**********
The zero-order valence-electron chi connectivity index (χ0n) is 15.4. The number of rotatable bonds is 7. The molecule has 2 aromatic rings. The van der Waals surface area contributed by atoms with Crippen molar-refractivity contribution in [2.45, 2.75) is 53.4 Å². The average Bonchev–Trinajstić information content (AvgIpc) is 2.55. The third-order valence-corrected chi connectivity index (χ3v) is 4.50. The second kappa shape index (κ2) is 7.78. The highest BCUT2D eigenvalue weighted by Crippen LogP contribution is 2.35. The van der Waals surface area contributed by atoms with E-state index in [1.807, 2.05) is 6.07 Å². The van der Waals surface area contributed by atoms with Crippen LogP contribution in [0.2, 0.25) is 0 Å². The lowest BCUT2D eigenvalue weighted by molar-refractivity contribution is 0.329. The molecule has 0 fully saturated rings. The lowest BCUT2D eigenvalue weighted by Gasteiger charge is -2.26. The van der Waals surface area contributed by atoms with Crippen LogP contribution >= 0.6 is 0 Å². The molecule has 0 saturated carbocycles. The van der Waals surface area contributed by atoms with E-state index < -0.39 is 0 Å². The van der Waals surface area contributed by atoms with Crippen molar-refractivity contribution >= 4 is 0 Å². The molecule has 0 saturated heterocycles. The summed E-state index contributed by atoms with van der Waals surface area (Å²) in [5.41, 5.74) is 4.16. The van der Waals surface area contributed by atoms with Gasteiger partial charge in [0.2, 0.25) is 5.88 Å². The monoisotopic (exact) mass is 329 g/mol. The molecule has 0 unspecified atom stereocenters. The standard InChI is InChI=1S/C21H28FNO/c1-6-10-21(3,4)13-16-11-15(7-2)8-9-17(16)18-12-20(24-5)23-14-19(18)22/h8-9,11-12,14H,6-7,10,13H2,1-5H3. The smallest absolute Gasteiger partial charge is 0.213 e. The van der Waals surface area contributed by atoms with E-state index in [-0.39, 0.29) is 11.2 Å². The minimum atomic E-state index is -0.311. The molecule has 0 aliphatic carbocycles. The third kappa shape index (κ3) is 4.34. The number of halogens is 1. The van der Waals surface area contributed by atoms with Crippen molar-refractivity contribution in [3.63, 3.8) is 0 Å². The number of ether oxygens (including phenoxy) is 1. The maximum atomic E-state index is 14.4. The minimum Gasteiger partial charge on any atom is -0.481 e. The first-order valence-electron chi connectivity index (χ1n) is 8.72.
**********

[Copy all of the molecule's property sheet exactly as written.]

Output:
The zero-order valence-electron chi connectivity index (χ0n) is 15.4. The number of rotatable bonds is 7. The molecule has 2 aromatic rings. The van der Waals surface area contributed by atoms with Crippen molar-refractivity contribution in [2.45, 2.75) is 53.4 Å². The average Bonchev–Trinajstić information content (AvgIpc) is 2.55. The third-order valence-corrected chi connectivity index (χ3v) is 4.50. The second kappa shape index (κ2) is 7.78. The highest BCUT2D eigenvalue weighted by Crippen LogP contribution is 2.35. The van der Waals surface area contributed by atoms with E-state index in [1.807, 2.05) is 6.07 Å². The van der Waals surface area contributed by atoms with Crippen LogP contribution in [0.2, 0.25) is 0 Å². The lowest BCUT2D eigenvalue weighted by molar-refractivity contribution is 0.329. The molecule has 0 fully saturated rings. The lowest BCUT2D eigenvalue weighted by Gasteiger charge is -2.26. The van der Waals surface area contributed by atoms with Crippen LogP contribution >= 0.6 is 0 Å². The molecule has 0 saturated carbocycles. The van der Waals surface area contributed by atoms with E-state index < -0.39 is 0 Å². The van der Waals surface area contributed by atoms with Crippen molar-refractivity contribution >= 4 is 0 Å². The molecule has 0 saturated heterocycles. The summed E-state index contributed by atoms with van der Waals surface area (Å²) in [5.41, 5.74) is 4.16. The van der Waals surface area contributed by atoms with Gasteiger partial charge in [0.2, 0.25) is 5.88 Å². The monoisotopic (exact) mass is 329 g/mol. The molecule has 0 unspecified atom stereocenters. The standard InChI is InChI=1S/C21H28FNO/c1-6-10-21(3,4)13-16-11-15(7-2)8-9-17(16)18-12-20(24-5)23-14-19(18)22/h8-9,11-12,14H,6-7,10,13H2,1-5H3. The smallest absolute Gasteiger partial charge is 0.213 e. The van der Waals surface area contributed by atoms with E-state index in [-0.39, 0.29) is 11.2 Å². The minimum atomic E-state index is -0.311. The molecule has 0 aliphatic carbocycles. The third kappa shape index (κ3) is 4.34. The number of halogens is 1. The van der Waals surface area contributed by atoms with Crippen molar-refractivity contribution in [3.63, 3.8) is 0 Å². The number of ether oxygens (including phenoxy) is 1. The maximum atomic E-state index is 14.4. The minimum Gasteiger partial charge on any atom is -0.481 e. The first-order valence-electron chi connectivity index (χ1n) is 8.72.